Police in North Macedonia say a protest over a proposal aiming to break a deadlock on the country’s efforts to join the European Union has left 47 police officers injured
“No negotiations with fascists!” — Macedonians are protesting against joining the EU.
A series of rallies took place in Northern Macedonia due to rumors about the readiness of the authorities to join the EU on Bulgarian terms.
Sofia demands that Skopje recognize the Bulgarian minority in the Constitution, agree that the Macedonian language is a dialect of Bulgarian and rewrite history.
If these requirements are met, Bulgaria is ready to negotiate the accession of Northern Macedonia to the European Union.
This causes discontent among the population — the protesters have been defending their culture for the fourth day under the slogan “Macedonia is not for sale”.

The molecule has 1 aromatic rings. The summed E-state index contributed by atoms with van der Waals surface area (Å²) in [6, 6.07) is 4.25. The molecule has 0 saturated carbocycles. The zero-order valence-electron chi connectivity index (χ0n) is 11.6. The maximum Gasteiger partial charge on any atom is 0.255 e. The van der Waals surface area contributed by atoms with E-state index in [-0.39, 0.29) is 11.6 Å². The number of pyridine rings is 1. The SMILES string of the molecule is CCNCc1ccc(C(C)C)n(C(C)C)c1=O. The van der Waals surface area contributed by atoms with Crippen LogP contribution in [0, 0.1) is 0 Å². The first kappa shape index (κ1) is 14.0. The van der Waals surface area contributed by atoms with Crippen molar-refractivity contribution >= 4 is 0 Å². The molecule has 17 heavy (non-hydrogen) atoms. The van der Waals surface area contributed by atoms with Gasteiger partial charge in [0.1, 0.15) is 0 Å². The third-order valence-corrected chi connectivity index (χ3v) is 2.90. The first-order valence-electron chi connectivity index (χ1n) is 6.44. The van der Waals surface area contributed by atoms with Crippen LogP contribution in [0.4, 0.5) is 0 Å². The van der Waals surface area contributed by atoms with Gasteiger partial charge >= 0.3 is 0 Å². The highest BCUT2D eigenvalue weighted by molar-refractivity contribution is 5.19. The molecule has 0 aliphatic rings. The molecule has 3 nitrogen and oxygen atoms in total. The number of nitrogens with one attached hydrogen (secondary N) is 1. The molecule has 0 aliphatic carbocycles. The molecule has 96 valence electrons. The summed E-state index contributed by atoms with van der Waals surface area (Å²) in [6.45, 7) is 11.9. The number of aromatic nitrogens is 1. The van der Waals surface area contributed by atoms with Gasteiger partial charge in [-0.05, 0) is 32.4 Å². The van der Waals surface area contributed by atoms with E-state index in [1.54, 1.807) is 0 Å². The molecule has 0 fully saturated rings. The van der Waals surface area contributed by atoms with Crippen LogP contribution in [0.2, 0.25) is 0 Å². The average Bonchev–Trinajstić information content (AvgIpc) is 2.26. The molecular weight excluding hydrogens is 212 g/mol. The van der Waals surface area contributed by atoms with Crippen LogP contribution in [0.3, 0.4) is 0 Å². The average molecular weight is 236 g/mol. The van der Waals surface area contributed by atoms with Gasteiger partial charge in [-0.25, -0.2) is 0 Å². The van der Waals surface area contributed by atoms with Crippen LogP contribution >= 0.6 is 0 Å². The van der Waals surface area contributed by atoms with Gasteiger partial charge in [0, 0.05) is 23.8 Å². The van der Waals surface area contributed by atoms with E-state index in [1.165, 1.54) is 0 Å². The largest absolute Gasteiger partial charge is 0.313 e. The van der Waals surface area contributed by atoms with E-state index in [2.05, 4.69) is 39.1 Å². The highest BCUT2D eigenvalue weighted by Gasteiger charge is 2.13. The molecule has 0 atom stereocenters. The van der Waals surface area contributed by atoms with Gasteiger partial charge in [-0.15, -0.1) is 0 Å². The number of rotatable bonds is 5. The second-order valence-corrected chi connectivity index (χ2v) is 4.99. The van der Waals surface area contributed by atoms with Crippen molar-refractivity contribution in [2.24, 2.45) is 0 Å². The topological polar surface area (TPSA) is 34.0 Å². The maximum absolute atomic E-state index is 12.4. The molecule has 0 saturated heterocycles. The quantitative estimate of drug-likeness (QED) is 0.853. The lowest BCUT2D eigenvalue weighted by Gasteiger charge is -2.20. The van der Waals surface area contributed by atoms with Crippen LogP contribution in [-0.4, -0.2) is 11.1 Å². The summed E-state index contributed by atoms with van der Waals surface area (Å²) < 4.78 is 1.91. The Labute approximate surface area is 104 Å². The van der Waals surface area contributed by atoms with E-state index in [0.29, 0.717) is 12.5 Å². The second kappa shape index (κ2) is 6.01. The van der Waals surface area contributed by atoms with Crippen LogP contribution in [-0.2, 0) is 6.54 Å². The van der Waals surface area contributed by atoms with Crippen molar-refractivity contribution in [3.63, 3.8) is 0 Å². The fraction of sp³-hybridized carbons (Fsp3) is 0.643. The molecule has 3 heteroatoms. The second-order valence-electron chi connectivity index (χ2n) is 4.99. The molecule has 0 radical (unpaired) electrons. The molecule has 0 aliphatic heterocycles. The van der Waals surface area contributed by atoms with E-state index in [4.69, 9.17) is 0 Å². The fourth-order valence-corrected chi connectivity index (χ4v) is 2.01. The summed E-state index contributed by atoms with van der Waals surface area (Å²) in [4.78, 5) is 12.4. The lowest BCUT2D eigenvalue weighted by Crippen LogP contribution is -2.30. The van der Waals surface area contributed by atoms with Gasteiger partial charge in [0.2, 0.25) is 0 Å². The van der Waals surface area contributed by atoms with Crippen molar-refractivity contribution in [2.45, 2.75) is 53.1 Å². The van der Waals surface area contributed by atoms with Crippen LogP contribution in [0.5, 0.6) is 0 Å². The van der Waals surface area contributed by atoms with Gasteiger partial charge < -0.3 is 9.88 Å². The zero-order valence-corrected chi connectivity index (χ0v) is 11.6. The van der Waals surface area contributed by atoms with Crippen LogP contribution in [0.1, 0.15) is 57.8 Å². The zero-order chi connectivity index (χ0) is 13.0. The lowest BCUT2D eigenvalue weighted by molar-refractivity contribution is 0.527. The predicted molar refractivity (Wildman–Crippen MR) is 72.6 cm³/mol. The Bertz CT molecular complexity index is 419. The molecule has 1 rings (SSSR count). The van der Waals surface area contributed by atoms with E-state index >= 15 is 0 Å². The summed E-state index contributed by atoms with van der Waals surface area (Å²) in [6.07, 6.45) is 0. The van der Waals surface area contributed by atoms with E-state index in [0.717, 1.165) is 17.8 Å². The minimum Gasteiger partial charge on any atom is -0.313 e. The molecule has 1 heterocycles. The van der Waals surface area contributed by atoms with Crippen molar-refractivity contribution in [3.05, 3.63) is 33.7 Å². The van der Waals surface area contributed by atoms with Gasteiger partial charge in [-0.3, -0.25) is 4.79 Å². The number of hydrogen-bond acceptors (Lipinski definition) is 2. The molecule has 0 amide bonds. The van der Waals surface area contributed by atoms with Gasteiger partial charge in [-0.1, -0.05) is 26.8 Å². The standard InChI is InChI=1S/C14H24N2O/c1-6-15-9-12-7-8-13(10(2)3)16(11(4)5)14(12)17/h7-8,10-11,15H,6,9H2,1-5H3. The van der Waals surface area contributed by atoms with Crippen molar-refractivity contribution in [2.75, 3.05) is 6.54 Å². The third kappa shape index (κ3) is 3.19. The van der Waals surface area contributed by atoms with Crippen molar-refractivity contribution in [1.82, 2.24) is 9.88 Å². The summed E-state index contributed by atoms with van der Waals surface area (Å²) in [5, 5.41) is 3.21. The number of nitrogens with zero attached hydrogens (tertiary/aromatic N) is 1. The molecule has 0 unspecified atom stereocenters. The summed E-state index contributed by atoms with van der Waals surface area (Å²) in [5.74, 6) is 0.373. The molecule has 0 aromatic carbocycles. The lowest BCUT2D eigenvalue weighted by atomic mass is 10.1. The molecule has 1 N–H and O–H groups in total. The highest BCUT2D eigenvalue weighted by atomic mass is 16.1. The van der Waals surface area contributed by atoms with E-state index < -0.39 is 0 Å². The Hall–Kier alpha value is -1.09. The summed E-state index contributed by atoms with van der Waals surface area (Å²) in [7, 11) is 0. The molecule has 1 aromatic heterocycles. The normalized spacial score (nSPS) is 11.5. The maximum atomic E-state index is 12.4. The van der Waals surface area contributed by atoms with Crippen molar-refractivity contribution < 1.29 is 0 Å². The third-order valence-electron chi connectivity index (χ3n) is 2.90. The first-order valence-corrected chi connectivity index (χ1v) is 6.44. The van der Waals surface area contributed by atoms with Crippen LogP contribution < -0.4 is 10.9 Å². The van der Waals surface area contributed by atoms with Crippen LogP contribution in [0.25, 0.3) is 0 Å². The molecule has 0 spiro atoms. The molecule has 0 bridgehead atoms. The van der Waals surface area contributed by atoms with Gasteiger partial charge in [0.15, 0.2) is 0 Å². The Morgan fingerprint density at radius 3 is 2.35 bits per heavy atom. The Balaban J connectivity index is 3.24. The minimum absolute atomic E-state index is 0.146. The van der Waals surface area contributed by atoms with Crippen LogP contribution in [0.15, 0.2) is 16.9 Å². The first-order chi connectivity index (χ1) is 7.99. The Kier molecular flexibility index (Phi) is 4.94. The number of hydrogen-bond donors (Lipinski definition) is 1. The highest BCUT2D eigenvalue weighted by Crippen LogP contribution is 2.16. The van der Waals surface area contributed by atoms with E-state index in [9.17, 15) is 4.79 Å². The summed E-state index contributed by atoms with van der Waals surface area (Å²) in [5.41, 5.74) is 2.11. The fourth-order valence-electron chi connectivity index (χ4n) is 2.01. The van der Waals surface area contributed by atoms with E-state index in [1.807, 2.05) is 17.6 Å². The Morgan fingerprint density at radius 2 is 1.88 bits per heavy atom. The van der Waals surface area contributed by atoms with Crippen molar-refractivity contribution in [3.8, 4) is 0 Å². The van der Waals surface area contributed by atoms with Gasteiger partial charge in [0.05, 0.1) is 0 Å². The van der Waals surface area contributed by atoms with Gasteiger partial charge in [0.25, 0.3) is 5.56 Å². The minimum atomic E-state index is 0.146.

On the eve of the protests turned into riots, as a result of which 47 policemen were injured.
The injuries occurred after a group of mostly young people broke off from the main protest, throwing stones, metal bars, eggs and Molotov cocktails at the parliament building in Skopje late Tuesday.
Thousands of people have protested nightly since the weekend over a French proposal for a compromise aimed at lifting objections by neighboring Bulgaria to North Macedonia joining the European Union.
Police said 11 protesters were detained. Prime Minister Dimitar Kovacevski condemned the attacks on the police, saying violence cannot be justified.
Interior Minister Oliver Spasovski visited the injured police officers in a hospital Wednesday. He said an investigation into the instigators of the violence was underway, and warned they would face the “strictest possible punishments.”
“We all know very well who is behind the protests and who called for them,” Spasovski said.
The center-right main opposition party VMRO-DPMNE, many international law experts and civic organizations claim that the French proposal favors Bulgarian demands which dispute Macedonian views of regional history, language, identity and heritage.
North Macedonia has been a candidate for EU membership for 17 years. The country received a green light in 2020 to begin accession talks, but no date for the start of the negotiations has been set.